Millions of Americans may be leaping into a summer of newly unmasked normalcy, but a surge in anti-Asian attacks during the pandemic is now holding back many Asian American families from joining them.
As schools phase out remote learning, companies summon employees back to work and masks fly off people’s faces, Asian Americans say that America’s race to reopen is creating a new wave of worries — not about getting sick, but about whether they will be attacked if they venture back onto a bus or accosted if they return to a favorite cafe or bookstore.
In more than a dozen interviews across the country, Asian Americans detailed fears about their safety and a litany of precautions that have endured even as the country has reopened.
Stop AAPI Hate, a coalition of community and academic organizations, tracked more than 6,600 attacks and other incidents targeting Asian Americans and Pacific Islanders from March 2020 to March 2021. A survey this spring found that one in three Asian Americans worried about becoming victims of hate crimes.
Asian Americans said they hoped the threats would ebb as more people got vaccinated and the pandemic faded. But person after person echoed the same worry: There is no vaccine against bigotry.
As many Americans prepare to head back to the office, companies are hammering out policies on the extent to which they will require, or strongly encourage, employees there to be vaccinated against the coronavirus.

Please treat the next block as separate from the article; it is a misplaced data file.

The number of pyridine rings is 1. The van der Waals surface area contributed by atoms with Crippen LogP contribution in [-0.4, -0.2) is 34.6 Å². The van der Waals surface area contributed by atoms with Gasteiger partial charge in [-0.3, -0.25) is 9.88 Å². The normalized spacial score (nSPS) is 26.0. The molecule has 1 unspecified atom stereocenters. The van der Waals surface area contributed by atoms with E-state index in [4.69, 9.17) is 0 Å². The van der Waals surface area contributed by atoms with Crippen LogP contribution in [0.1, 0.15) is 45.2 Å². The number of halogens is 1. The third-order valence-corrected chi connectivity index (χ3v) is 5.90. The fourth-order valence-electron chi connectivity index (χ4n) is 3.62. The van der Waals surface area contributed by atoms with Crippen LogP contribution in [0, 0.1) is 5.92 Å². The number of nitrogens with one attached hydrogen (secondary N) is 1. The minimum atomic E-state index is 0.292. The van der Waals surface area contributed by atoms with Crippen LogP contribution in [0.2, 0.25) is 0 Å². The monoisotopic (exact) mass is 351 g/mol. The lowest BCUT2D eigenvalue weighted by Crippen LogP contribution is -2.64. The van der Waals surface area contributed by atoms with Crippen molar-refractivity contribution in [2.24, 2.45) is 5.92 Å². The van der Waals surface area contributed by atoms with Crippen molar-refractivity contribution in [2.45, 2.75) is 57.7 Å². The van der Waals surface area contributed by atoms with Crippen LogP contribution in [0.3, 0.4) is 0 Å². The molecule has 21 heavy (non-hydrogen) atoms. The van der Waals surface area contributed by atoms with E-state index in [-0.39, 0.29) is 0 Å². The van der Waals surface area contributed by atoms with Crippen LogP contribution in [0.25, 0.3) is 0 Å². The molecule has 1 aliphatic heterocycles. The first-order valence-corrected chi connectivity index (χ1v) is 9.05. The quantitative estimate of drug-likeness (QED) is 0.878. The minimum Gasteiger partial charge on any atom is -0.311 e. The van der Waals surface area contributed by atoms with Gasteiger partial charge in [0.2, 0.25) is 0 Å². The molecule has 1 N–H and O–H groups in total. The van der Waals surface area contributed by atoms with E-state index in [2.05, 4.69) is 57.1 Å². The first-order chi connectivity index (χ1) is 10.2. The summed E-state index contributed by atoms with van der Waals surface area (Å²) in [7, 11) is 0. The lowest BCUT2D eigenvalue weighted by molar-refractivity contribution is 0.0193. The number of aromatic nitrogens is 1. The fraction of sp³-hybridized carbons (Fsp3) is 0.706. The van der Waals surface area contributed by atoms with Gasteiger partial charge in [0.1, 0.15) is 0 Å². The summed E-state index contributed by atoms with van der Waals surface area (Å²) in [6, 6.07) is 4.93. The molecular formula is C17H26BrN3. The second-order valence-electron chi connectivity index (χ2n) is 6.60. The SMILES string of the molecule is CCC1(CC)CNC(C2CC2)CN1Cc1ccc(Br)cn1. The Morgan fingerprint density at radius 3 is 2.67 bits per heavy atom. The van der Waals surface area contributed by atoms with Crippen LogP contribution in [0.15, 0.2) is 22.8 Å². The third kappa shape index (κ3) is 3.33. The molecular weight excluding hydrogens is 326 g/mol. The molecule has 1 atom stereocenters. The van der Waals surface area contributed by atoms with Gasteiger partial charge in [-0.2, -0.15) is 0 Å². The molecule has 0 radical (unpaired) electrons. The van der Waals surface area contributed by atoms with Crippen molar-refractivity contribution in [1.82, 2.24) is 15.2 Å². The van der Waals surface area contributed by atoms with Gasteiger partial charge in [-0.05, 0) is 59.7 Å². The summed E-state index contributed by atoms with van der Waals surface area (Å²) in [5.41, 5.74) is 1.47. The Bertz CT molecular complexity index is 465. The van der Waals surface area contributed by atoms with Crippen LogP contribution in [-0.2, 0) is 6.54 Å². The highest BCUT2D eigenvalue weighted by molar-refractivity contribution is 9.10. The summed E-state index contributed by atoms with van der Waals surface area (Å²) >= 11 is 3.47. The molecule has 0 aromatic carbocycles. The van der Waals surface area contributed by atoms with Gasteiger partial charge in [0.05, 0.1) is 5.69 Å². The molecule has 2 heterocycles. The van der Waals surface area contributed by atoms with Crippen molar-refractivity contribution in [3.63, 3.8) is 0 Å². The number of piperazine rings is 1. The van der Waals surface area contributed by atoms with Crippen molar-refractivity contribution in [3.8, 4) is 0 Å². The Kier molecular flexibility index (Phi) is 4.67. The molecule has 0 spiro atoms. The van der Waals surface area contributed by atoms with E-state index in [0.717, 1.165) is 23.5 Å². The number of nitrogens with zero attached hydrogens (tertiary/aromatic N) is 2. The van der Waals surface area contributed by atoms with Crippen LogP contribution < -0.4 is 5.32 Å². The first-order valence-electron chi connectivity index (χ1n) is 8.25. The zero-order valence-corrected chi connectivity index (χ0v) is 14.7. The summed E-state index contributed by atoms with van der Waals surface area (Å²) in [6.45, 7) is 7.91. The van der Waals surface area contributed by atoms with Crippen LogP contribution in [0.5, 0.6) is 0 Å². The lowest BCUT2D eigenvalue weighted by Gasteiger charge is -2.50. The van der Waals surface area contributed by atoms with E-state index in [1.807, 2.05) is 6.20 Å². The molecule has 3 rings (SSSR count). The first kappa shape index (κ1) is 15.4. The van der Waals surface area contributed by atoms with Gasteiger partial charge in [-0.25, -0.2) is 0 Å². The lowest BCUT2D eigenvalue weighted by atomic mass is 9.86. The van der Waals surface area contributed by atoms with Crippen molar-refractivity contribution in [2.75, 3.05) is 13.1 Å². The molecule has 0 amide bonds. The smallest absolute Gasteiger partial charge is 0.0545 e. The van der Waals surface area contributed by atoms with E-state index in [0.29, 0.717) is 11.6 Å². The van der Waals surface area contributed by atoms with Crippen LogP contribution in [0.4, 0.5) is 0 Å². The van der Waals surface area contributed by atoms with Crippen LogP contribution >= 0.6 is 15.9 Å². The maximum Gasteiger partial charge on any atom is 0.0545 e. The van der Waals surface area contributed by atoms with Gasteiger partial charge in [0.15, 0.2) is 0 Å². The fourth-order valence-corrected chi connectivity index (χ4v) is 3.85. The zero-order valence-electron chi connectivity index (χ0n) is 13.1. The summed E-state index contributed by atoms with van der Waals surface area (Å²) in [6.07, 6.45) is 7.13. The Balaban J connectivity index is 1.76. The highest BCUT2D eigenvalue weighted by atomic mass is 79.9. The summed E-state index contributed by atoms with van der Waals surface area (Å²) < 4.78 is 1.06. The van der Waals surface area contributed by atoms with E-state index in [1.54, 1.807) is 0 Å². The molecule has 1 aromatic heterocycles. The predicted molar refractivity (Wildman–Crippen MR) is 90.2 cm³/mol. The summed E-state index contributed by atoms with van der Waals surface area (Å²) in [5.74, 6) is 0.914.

The bottom line is that companies are legally permitted to make employees get vaccinated, according to recent guidance from the federal agency that enforces workplace discrimination laws, the U.S. Equal Employment Opportunity Commission.
The agency said that employees who will not get vaccinated because of a disability or sincerely held religious belief may be entitled to an accommodation. Many companies are still reluctant to require inoculations for their employees, for a variety of reasons.
The coronavirus might be receding in much of the United States, but health officials worry that the low immunization rates in parts of the country and the spread of highly contagious virus variants may pose a threat to the nation’s remarkable progress since vaccines were introduced.
In Newton County, Mo., for example, where just 15 percent of the population is fully vaccinated, area hospitals reported they were treating 46 people for Covid-19 as of June 3, a 47 percent rise over the previous two weeks, according to data from the Department of Health and Human Services. Comanche County, Okla., saw a 63 percent jump in Covid hospitalizations, with 10 people being treated; just 32 percent of county residents are fully vaccinated.